18. Alexandra Sokoloff

    Ooh, snap, Z!

    Of course it makes me uneasy to talk about consensual when I often have female characters saying no when they mean yes. But at least you’re in their heads and KNOW they mean yes.

    I totally agree, it’s about the needs of the story. I just finished Mo Hayder’s latest, SKIN, and there’s no sex between the two main characters, though an obvious interest, and it works because you so want them to get together and then something happens that’s pretty devastating and you are aching at the thought that it won’t work out and then… welll, I won’t say, but I love the ending – made the whole book for me.

  19. Alexandra Sokoloff

    That’s interesting, Michael, I don’t read a lot of cozies but always had the impression that there ISN’T overt sex in a cozy. Maybe what that is is the chick lit slash cozy, but I don’t know.

    I LOVE all the sexual innuendo in The Big Sleep film. Of course Howard Hawks is just the best at interesting women, and it shows in every single minor character in that film, as well as the majors.

  20. KDJames / BCB

    Alex, I’ve never heard it phrased that way: Lover/Loved One and Pursued/Pursuer. But of course, they both fit. You have such a unique way of seeing things. Brilliant.

    I’m feeling sluggish and thick-headed today (yes, more so than usual, if you can believe that’s even possible) so I’ve been struggling with how to say this. I think another element in the push-pull of romance is the feeling one, or sometimes both, the characters have that they are either incapable of love or not worthy of being loved. I guess that would be the role of the Pursued? That it’s not a matter of throwing two people together and letting nature take it’s course (well, sometimes it is), but of one person overcoming the other’s belief that they are too "damaged" (and that covers a very broad spectrum) in some way to be either worthy of love or of returning those feelings.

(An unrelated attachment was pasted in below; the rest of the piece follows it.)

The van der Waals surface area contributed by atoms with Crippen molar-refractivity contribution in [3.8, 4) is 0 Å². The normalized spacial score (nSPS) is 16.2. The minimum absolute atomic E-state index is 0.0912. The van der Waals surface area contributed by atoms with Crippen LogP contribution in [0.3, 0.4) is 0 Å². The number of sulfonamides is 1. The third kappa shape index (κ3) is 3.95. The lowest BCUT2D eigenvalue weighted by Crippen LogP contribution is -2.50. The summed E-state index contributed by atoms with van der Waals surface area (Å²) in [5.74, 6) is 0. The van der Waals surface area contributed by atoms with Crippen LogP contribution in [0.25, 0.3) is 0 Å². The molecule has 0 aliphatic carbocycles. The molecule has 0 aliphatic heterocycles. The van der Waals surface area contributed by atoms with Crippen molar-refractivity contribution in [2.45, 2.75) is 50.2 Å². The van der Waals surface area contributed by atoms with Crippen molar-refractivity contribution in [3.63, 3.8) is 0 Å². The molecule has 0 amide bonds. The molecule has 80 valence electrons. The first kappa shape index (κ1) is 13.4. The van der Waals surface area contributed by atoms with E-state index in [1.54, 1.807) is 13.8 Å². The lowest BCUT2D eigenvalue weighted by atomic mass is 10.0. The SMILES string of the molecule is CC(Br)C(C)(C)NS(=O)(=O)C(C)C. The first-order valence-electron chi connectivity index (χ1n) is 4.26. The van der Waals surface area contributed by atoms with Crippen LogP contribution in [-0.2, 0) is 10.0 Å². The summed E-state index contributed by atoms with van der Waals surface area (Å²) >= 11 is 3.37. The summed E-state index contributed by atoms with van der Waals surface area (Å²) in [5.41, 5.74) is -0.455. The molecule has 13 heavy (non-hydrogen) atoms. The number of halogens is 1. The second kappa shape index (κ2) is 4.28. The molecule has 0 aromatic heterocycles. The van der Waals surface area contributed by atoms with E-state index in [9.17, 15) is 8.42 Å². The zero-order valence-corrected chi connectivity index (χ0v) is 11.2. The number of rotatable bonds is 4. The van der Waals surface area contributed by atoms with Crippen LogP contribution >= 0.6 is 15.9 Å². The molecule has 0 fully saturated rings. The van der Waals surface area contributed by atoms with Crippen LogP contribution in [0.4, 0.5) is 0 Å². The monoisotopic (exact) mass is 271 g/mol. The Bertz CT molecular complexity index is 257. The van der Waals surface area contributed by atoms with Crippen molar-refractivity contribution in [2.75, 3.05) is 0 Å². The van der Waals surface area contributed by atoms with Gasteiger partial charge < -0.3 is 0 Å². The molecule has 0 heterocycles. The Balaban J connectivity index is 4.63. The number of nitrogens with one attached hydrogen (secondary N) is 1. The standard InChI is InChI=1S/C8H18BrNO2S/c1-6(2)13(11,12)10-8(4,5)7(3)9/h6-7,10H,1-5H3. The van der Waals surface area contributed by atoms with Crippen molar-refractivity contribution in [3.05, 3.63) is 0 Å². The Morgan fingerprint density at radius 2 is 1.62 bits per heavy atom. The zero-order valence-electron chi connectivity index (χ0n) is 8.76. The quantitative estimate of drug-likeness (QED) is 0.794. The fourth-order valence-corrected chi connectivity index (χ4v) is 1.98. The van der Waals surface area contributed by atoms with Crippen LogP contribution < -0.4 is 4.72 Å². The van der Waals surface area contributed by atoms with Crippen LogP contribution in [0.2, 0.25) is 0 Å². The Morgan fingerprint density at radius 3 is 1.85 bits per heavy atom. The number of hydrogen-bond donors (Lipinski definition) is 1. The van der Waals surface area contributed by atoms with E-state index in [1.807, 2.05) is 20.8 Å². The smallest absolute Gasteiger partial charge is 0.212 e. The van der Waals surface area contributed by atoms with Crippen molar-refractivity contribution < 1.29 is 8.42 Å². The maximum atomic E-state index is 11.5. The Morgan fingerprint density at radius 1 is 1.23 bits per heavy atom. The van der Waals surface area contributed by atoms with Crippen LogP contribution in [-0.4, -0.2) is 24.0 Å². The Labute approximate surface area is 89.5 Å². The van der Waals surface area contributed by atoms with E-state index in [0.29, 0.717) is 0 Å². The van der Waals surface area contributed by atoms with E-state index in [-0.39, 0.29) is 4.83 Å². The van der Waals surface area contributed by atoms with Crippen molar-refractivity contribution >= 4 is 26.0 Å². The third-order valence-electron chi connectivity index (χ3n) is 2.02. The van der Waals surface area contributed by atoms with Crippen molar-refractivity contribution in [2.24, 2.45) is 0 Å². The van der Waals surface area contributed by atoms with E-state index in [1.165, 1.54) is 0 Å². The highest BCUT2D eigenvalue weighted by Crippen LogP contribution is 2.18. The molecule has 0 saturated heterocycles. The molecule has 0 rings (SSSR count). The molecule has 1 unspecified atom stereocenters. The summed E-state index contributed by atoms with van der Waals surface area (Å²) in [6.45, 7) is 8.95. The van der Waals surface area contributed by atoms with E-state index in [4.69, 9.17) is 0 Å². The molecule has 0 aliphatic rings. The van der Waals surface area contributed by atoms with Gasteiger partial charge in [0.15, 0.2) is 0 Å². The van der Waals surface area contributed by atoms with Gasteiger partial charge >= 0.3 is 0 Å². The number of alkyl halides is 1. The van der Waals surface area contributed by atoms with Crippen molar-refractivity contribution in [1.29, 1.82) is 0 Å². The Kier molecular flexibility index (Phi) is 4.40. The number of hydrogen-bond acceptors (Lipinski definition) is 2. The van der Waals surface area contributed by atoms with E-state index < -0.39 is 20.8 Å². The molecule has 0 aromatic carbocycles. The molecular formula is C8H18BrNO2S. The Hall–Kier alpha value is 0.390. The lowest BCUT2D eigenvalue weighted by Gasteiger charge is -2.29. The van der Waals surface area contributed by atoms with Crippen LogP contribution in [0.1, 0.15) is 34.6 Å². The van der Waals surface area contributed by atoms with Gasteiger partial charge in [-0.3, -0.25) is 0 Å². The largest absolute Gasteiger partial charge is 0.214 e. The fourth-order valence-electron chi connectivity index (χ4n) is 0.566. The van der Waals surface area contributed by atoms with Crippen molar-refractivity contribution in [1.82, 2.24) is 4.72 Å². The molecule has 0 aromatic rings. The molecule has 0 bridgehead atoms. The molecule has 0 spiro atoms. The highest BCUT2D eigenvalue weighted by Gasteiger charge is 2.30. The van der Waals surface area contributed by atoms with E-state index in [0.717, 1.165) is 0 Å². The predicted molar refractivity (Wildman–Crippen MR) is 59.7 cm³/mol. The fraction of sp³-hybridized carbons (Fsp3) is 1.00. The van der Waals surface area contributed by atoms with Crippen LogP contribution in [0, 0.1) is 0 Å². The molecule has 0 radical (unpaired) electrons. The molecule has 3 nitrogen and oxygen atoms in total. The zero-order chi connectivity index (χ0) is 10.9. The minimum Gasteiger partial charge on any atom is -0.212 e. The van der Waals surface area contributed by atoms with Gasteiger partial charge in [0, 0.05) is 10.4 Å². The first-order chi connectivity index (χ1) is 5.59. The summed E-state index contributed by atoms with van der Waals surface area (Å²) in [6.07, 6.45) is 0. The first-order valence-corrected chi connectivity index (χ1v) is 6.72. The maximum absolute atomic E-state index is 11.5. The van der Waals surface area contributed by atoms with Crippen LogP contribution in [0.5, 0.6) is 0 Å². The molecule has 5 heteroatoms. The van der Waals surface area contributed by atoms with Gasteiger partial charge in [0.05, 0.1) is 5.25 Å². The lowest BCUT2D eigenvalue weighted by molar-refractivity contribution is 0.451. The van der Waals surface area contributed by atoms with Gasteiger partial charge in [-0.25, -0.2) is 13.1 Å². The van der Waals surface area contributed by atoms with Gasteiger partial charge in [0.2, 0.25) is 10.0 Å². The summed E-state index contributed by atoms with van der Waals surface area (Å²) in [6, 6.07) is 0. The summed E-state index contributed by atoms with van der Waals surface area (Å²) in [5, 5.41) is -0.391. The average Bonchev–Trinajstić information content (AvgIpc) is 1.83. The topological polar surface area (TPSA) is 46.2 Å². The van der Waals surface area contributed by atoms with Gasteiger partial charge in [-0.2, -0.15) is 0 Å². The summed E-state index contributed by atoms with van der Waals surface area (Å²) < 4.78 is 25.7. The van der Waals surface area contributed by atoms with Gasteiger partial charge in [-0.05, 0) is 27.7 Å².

I don’t know whether this is present in ALL romances, or just the ones I enjoy and remember. But I do like that particular character arc. Maybe what I’m talking about is the "why" behind who fills the roles of Pursuer/Pursued and what is keeping them apart. If that makes sense.

    Probably I need to make another mug of tea and go sit quietly, listen to the rain we’re having here.

  21. Alexandra Sokoloff

    Katherine, absolutely – that push/pull is there in so many stories – one will pursue and then when the pursued starts to seem interested, the pursuer will freak out and pull back.

    Very true to real life courting – and in fact I am guilty of sometimes manipulating that dynamic to my favor, it’s so obvious when it’s going on. It’s pretty easy to force the pursued to pursue by pulling back. But in that situation, there is a Pursuer Pursued dynamic, not a true Push/Pull.

    I haven’t worked on these patterns long enough to put forth a theory, but I have been thinking that the Push/Pull model is one of the top five (just wildly guessing that there are a top five…)

    And feelings of unworthiness – well, I think you’re spot on that that’s what underlies that kind of game playing.

  22. Allison Brennan

    I swear Alex, we’re on the same damn wavelength and it’s beginning to scare me. I was going to talk about JUST THIS SUBJECT tomorrow!!!! Now I have to come up with something completely different . . .

  23. Lance C.